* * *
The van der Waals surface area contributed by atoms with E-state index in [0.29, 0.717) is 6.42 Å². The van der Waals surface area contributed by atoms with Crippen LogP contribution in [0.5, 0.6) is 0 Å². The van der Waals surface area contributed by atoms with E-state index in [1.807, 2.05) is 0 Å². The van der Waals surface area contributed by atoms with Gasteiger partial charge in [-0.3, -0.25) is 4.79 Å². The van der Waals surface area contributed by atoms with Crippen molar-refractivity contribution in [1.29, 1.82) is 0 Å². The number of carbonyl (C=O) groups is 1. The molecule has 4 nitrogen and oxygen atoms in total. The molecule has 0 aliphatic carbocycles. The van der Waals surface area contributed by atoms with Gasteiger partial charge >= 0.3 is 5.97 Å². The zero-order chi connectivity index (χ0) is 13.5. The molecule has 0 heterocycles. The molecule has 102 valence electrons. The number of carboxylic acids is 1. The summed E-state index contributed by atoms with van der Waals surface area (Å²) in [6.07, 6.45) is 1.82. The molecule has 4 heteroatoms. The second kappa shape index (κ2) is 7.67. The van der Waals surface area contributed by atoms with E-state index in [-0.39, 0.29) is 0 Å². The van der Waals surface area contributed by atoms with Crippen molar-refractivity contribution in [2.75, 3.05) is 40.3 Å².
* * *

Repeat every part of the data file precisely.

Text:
The van der Waals surface area contributed by atoms with E-state index in [0.29, 0.717) is 6.42 Å². The van der Waals surface area contributed by atoms with Crippen LogP contribution in [0.5, 0.6) is 0 Å². The van der Waals surface area contributed by atoms with E-state index in [1.807, 2.05) is 0 Å². The van der Waals surface area contributed by atoms with Gasteiger partial charge in [-0.3, -0.25) is 4.79 Å². The van der Waals surface area contributed by atoms with Crippen molar-refractivity contribution in [1.29, 1.82) is 0 Å². The number of carbonyl (C=O) groups is 1. The molecule has 4 nitrogen and oxygen atoms in total. The molecule has 0 aliphatic carbocycles. The van der Waals surface area contributed by atoms with Gasteiger partial charge >= 0.3 is 5.97 Å². The zero-order chi connectivity index (χ0) is 13.5. The molecule has 0 heterocycles. The molecule has 102 valence electrons. The number of carboxylic acids is 1. The summed E-state index contributed by atoms with van der Waals surface area (Å²) in [6.07, 6.45) is 1.82. The molecule has 4 heteroatoms. The second kappa shape index (κ2) is 7.67. The van der Waals surface area contributed by atoms with E-state index in [-0.39, 0.29) is 0 Å². The van der Waals surface area contributed by atoms with Crippen molar-refractivity contribution in [2.75, 3.05) is 40.3 Å².